Using m68k assembly in c

Discussion in 'C Programming' started by par_c, Dec 10, 2003.

  1. par_c

    par_c Guest

    Hi all,
    I have a source code in c that uses some assembly for the motorola
    m68360 chip.
    Here is the part I dont understand:

    #define OR_REG32(reg,val) __asm__("or.l %0,%1" : : "n" (val), "o"
    (reg))

    1) I dont understand the semicolon with a space between them syntax,
    it look likes scope resolution but it isn't (I think). I also dont
    understand the %0 and %1 syntax, haven't seen them before.

    2) Anyone know how to implement this in the code without using the
    #define? Does anyone have experience with this type (using asm mixed
    with c code) of programming that could guide me?

    Thanx in advance.
     
    par_c, Dec 10, 2003
    #1
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  2. par_c

    Jack Klein Guest

    On 9 Dec 2003 20:55:51 -0800, (par_c) wrote in
    comp.lang.c:

    > Hi all,
    > I have a source code in c that uses some assembly for the motorola
    > m68360 chip.
    > Here is the part I dont understand:
    >
    > #define OR_REG32(reg,val) __asm__("or.l %0,%1" : : "n" (val), "o"
    > (reg))
    >
    > 1) I dont understand the semicolon with a space between them syntax,
    > it look likes scope resolution but it isn't (I think). I also dont
    > understand the %0 and %1 syntax, haven't seen them before.
    >
    > 2) Anyone know how to implement this in the code without using the
    > #define? Does anyone have experience with this type (using asm mixed
    > with c code) of programming that could guide me?
    >
    > Thanx in advance.


    Please do not cross-post to comp.lang.c on issues like this in the
    future. There is no such thing as assembly language defined or
    supported by the C language, and such compiler specific non-standard
    extensions are 100% off-topic here.

    --
    Jack Klein
    Home: http://JK-Technology.Com
    FAQs for
    comp.lang.c http://www.eskimo.com/~scs/C-faq/top.html
    comp.lang.c++ http://www.parashift.com/c -faq-lite/
    alt.comp.lang.learn.c-c++ ftp://snurse-l.org/pub/acllc-c /faq
     
    Jack Klein, Dec 10, 2003
    #2
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  3. par_c

    Erik Cato Guest

    (par_c) wrote in message news:<>...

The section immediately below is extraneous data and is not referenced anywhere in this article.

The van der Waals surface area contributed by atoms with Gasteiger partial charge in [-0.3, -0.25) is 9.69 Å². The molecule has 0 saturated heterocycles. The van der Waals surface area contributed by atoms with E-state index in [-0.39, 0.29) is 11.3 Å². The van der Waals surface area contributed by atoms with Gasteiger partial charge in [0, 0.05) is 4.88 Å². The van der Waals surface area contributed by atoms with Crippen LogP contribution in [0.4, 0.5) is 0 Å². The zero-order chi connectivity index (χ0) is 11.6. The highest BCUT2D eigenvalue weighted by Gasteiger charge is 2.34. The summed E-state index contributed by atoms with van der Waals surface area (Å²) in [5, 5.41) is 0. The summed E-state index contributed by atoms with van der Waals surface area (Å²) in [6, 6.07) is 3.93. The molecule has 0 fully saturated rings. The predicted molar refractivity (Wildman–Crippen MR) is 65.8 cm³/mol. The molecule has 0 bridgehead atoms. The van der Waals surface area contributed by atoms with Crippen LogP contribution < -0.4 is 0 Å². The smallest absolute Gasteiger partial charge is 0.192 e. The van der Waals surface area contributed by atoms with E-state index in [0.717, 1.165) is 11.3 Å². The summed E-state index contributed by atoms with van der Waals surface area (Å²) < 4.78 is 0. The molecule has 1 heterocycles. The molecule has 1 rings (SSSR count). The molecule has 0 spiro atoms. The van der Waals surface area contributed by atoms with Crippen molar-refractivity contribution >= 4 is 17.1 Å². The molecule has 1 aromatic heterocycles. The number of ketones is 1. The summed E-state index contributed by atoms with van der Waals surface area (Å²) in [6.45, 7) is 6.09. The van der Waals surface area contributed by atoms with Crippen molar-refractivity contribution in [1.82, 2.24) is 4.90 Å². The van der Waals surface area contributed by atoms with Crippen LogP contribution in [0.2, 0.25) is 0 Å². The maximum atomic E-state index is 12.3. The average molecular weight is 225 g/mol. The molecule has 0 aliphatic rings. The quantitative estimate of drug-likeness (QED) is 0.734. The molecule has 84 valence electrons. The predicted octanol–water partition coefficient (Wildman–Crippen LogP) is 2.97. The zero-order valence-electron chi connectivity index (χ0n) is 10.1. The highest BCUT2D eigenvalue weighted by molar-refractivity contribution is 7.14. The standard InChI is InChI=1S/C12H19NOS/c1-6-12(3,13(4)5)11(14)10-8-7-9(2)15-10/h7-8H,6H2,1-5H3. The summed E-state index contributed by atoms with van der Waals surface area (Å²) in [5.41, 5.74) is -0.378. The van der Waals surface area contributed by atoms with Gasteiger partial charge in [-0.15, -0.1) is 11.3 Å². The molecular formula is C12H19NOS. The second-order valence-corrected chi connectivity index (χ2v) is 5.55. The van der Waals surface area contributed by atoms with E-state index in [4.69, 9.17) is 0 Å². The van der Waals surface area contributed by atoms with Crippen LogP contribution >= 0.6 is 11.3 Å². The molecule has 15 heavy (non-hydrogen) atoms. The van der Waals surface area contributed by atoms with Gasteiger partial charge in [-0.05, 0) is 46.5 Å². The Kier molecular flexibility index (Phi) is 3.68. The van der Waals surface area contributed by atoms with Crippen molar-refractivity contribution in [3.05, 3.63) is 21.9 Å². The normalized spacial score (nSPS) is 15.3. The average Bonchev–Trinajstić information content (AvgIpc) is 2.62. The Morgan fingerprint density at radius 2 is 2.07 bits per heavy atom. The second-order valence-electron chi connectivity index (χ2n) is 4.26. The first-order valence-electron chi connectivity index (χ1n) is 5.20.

> Hi all,
    > I have a source code in c that uses some assembly for the motorola
    > m68360 chip.
    > Here is the part I dont understand:
    >
    > #define OR_REG32(reg,val) __asm__("or.l %0,%1" : : "n" (val), "o"
    > (reg))
    >
    > 1) I dont understand the semicolon with a space between them syntax,
    > it look likes scope resolution but it isn't (I think). I also dont
    > understand the %0 and %1 syntax, haven't seen them before.
    >
    > 2) Anyone know how to implement this in the code without using the
    > #define? Does anyone have experience with this type (using asm mixed
    > with c code) of programming that could guide me?
    >
    > Thanx in advance.



    Hi!

    Its impossible to say anything definite without refering
    to the manual for the compiler that this code was first
    written for. So my first advice is to find out what compiler
    the code was intended for and then ask your question in a
    more appropriate group. If that is not possible try looking
    at how the macro is being used. That can tell you a lot.

    My guess is that the purpose of the code is to bitwise OR a
    specific register with a value (perhaps a special purpose
    hardware register). This is not possible to do in C.

    You should always try to avoid any inline assembly bacause it
    confuses the optimizer.

    //Erik
     
    Erik Cato, Dec 10, 2003
    #3
  4. >You should always try to avoid any inline assembly bacause it
    >confuses the optimizer.


    One reason why gcc-inline assembler is a little bit more complicated
    is, that it can work very well together with the optimizer.

    ---
    42Bastian
    Do not email to , it's a spam-only account :)
    Use <same-name>@epost.de instead !
     
    42Bastian Schick, Dec 10, 2003
    #4
  5. par_c

    Dan Pop Guest

    In <> (42Bastian Schick) writes:

    >>You should always try to avoid any inline assembly bacause it
    >>confuses the optimizer.

    >
    >One reason why gcc-inline assembler is a little bit more complicated
    >is, that it can work very well together with the optimizer.


    It basically tells the compiler which registers and objects are used
    for input purposes and which for output purposes, so the compiler can
    figure out what's going on inside the asm statement.

    Dan
    --
    Dan Pop
    DESY Zeuthen, RZ group
    Email:
     
    Dan Pop, Dec 10, 2003
    #5
  6. (42Bastian Schick) wrote in message news:<>...
    > >You should always try to avoid any inline assembly bacause it
    > >confuses the optimizer.

    >
    > One reason why gcc-inline assembler is a little bit more complicated
    > is, that it can work very well together with the optimizer.
    >
    > ---
    > 42Bastian
    > Do not email to , it's a spam-only account :)
    > Use <same-name>@epost.de instead !



    Inline ASM, used correctly can produce huge advantages. Consider
    algorithms for 32 bit math on a 16 bit bus, or floating point
    implementations. All of these algorithms rely heavily on testing the
    carry-bit. This flag cannot be read easily from C or most other
    languages.

    Assembly allows the flag to be checked directly, rather than checking
    the result of an addition operation to see if it is less than either
    of the addends.

    Note that ASM should still not be used unnecessarly, but in the right
    place a few clock cycles go a long way.

    "Premature optimization is the root of all evil" - Knuth.

    ---
    Jared Dykstra
    www.bork.org/~jared
     
    Jared Dykstra, Dec 17, 2003
    #6
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